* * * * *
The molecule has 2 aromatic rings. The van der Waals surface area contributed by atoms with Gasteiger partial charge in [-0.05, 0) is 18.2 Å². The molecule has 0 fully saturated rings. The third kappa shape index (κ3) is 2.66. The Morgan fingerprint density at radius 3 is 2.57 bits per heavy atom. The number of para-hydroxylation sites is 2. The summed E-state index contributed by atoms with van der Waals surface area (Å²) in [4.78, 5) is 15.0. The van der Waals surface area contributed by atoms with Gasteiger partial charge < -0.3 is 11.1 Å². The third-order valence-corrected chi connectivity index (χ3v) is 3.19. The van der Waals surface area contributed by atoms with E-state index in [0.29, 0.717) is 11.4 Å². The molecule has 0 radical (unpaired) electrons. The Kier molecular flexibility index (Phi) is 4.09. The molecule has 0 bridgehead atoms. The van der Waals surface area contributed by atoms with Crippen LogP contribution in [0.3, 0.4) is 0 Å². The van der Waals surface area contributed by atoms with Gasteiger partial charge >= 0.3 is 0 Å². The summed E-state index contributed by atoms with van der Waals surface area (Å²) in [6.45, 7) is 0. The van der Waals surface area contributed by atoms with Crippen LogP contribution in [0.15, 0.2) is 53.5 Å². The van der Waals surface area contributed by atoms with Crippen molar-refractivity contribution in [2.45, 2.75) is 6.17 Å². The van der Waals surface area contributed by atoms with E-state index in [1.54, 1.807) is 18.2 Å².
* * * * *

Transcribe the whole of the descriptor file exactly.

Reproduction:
The molecule has 2 aromatic rings. The van der Waals surface area contributed by atoms with Gasteiger partial charge in [-0.05, 0) is 18.2 Å². The molecule has 0 fully saturated rings. The third kappa shape index (κ3) is 2.66. The Morgan fingerprint density at radius 3 is 2.57 bits per heavy atom. The number of para-hydroxylation sites is 2. The summed E-state index contributed by atoms with van der Waals surface area (Å²) in [4.78, 5) is 15.0. The van der Waals surface area contributed by atoms with Gasteiger partial charge < -0.3 is 11.1 Å². The third-order valence-corrected chi connectivity index (χ3v) is 3.19. The van der Waals surface area contributed by atoms with E-state index in [0.29, 0.717) is 11.4 Å². The molecule has 0 radical (unpaired) electrons. The Kier molecular flexibility index (Phi) is 4.09. The molecule has 0 bridgehead atoms. The van der Waals surface area contributed by atoms with Crippen LogP contribution in [0.3, 0.4) is 0 Å². The van der Waals surface area contributed by atoms with Gasteiger partial charge >= 0.3 is 0 Å². The summed E-state index contributed by atoms with van der Waals surface area (Å²) in [6.45, 7) is 0. The van der Waals surface area contributed by atoms with Crippen LogP contribution in [0.15, 0.2) is 53.5 Å². The van der Waals surface area contributed by atoms with Crippen molar-refractivity contribution in [2.45, 2.75) is 6.17 Å². The van der Waals surface area contributed by atoms with E-state index in [1.54, 1.807) is 18.2 Å².